I want something official, accredited, a regimen that will fix the pain, the limp, and the blues.

Perhaps sensing trouble, Roberta, one of the instructors, approaches carefully. She wears pink lipstick, a trim floral-patterned bathing suit and a tight, professional smile. Within minutes, she's determined that I am about to have a hip replacement, and that I have no idea how to prepare for it.

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Walk like Charlie Chaplin. Walk like Jerry Lewis. Roberta shows me seemingly demented exercises meant to strengthen ankles, glutes and quads. We chat as we walk in the water, or rather, as she walks and I lurch. She's a retired schoolteacher. She helped invent the field of media studies at the Toronto School Board. I'm a media studies prof, so I want to know more.

But Roberta is all business. She tells me that most of the other women have new hips. "This is your tribe!" she proclaims, rather grandly.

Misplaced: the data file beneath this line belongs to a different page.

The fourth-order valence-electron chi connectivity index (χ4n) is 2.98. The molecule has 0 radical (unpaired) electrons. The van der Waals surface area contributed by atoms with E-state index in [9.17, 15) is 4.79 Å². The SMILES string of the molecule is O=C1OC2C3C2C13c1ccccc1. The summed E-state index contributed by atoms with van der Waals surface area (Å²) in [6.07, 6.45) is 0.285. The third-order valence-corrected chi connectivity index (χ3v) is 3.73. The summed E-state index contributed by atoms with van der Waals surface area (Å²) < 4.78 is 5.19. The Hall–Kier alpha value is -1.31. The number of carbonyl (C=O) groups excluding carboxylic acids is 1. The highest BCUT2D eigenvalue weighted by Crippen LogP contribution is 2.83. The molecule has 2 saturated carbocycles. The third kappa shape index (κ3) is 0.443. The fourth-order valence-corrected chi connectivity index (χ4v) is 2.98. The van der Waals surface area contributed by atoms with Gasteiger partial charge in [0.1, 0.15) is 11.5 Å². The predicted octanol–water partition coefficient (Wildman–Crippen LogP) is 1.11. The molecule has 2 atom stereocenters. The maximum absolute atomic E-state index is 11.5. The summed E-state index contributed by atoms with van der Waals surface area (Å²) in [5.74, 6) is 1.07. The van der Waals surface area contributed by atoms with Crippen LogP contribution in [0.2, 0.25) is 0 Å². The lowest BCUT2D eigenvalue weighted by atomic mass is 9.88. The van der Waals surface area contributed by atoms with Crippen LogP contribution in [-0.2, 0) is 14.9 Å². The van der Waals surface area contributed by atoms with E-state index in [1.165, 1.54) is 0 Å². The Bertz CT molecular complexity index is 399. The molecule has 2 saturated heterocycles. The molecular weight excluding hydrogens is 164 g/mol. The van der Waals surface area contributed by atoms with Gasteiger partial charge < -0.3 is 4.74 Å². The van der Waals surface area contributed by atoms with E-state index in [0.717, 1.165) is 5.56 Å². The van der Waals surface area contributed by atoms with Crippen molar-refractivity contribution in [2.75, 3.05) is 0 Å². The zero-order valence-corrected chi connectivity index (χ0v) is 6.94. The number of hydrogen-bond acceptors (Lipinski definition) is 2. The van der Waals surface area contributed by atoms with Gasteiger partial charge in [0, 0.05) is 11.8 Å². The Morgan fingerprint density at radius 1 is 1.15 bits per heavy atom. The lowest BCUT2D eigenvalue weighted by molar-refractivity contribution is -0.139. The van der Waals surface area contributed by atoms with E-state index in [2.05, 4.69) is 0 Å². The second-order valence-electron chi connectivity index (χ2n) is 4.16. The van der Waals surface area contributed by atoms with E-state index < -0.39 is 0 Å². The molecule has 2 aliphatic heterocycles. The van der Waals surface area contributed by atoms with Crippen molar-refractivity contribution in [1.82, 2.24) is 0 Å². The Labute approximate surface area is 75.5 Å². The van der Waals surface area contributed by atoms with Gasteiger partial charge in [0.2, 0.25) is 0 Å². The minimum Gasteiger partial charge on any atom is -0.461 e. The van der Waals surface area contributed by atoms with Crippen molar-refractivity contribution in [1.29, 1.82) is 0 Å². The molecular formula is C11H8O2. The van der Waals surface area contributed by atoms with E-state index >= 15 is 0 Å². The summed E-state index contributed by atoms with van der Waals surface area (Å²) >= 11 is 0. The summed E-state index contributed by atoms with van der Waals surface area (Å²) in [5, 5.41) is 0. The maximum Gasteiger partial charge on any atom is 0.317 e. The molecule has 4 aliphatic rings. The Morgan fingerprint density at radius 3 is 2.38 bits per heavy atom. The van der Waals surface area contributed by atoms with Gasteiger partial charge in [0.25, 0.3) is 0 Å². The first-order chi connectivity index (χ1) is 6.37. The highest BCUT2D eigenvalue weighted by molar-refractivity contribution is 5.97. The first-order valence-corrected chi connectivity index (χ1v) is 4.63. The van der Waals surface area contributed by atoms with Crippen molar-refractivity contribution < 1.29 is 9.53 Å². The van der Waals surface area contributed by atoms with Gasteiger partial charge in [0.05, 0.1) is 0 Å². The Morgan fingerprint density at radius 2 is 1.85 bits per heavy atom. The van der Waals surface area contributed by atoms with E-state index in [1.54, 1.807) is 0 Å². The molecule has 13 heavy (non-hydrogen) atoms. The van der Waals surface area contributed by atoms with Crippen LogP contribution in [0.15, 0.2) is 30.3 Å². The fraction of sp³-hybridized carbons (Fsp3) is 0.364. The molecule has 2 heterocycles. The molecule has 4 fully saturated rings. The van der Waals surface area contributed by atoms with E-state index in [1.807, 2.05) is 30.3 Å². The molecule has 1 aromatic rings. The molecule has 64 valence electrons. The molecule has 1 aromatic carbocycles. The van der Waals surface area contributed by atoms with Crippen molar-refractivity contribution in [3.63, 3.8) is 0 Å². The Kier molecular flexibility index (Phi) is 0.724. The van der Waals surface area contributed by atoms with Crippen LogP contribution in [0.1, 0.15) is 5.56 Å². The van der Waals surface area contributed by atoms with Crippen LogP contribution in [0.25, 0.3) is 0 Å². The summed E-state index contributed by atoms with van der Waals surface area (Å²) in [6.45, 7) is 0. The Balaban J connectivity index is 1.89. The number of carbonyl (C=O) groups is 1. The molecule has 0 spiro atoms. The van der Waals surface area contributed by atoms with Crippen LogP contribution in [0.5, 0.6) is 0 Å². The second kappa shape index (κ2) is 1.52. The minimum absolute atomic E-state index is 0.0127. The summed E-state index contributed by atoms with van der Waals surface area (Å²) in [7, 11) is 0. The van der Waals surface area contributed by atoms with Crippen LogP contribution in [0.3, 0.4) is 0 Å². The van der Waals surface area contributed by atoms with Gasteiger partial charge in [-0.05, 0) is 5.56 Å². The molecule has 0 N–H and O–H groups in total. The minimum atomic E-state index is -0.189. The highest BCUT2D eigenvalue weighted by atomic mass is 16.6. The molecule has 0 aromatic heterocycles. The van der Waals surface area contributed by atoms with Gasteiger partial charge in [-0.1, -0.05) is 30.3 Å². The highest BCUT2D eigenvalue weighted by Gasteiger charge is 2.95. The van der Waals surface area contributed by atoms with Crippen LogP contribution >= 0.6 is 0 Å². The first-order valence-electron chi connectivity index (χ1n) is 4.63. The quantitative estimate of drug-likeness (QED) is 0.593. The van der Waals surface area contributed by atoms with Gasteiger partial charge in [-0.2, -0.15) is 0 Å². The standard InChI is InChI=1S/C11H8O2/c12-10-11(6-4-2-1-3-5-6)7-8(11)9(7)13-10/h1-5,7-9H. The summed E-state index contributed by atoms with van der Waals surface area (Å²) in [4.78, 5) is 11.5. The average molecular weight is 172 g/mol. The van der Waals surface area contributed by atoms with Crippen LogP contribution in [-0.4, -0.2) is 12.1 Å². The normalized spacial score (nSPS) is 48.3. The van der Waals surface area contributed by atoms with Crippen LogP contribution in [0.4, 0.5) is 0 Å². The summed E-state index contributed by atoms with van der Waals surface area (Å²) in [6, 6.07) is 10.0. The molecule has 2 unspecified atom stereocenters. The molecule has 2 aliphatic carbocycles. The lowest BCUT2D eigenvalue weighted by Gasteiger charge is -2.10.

"Meet Marusya! Marusya is getting a new hip!" Everyone exclaims with pleasure, as though it's a personal achievement, like a doctorate or a literary award.

I was diagnosed with severe osteoarthritis several years ago. I've seen the X-ray of my right hip, ghostly white where the bone has eroded, a cracked line indicating the narrowed joint space, a grey cloud that means spurs – bone growing outward in uneven lumps, to make up for the loss of cartilage.

I used to cycle across Toronto, kayak in the Pacific ocean, hike the North Shore Mountains outside Vancouver. As though presenting my credentials, I tell Roberta: "I started a women's outdoors group! I climbed mountains! I grow my own kale!" Product of the 1970s self-help movement, I thought I could heal arthritis myself: yoga, gym, meditation, and mounds and mounds of kale. I thought I would outrun it, outsmart it, make cartilage grow again.

But now, hot purple bolts of lightning shoot from my knee to my ankle as I walk. Red arrows of searing heat tattoo my hips at night. Daytime, I walk with a cane. It is a folding cane. I pull it out only when no one I know is around.